Does this look familiar?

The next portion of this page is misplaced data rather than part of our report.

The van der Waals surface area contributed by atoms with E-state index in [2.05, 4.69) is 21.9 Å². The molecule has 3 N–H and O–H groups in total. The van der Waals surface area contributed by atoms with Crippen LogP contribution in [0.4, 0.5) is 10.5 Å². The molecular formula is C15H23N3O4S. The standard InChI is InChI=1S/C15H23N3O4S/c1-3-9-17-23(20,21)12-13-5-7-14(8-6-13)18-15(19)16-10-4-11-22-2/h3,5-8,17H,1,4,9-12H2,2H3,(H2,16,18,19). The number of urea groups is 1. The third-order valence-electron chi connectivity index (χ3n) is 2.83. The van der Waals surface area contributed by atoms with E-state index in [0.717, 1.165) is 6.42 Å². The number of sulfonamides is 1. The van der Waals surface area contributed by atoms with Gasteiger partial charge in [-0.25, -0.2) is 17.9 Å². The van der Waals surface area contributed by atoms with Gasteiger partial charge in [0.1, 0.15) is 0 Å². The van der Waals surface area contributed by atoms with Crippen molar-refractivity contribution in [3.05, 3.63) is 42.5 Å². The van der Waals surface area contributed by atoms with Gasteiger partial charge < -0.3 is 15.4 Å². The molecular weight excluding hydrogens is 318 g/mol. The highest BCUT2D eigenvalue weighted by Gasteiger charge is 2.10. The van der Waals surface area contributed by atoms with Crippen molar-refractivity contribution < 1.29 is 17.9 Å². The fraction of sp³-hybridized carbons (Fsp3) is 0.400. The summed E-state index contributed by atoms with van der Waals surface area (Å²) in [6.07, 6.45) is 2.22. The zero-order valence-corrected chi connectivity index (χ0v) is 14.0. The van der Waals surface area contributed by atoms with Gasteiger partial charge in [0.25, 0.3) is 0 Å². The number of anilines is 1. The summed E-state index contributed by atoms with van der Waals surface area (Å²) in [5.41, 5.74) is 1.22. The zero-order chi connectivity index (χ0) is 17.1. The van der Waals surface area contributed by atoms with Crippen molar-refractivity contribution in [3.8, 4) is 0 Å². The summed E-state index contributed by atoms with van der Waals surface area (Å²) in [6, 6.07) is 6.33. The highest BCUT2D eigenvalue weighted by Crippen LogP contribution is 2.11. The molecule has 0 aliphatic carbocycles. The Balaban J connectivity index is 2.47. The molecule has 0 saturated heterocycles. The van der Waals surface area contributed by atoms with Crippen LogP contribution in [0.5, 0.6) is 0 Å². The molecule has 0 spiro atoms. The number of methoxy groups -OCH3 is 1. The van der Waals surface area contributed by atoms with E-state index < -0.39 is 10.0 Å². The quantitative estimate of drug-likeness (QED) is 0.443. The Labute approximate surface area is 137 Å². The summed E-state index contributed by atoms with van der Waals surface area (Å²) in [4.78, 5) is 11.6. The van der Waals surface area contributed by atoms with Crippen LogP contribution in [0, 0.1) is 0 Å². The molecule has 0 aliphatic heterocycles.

Opponents of marriage equality also argue that with the use of civil unions and domestic partnerships, there is no need to allow marriage to homosexuals. However, there are many benefits to marriage that do not come with either civil unions or domestic partnerships. Marriages are recognized by other states under the Full Faith and Credit Clause of the Constitution. This same clause allows things such as driver’s licenses to be recognized by a state-to-state basis. For example, a legal Iowa driver at the age of 15 is legally allowed to drive in the state of New York, which requires independent drivers to be at least 17. Similarly, a same-sex couple can get married in Massachusetts and then move to Rhode Island and have the marriage be recognized. Civil unions and domestic partnerships do not work the same way. Additionally, since the federal government does not recognize civil unions, same sex couples that are not legally married cannot file joint-tax returns and are not eligible for tax breaks. Because of DOMA, same-sex couples have to file single on their federal tax returns. More, the General Accounting Office in 1997 released a list of 1049 benefits available to heterosexual married couples, including survivor benefits through Social Security, sick leave to care for ailing partner, tax breaks, veterans benefits and insurance breaks, family discounts, obtaining family insurance through your employer, visiting your spouse in the hospital and making medical decisions if your partner is unable to. While Civil Unions protect some of these rights, they do not protect all of them. Subsequently, by disallowing marriage equality, homosexuals are being denied basic rights that are readily available to heterosexuals.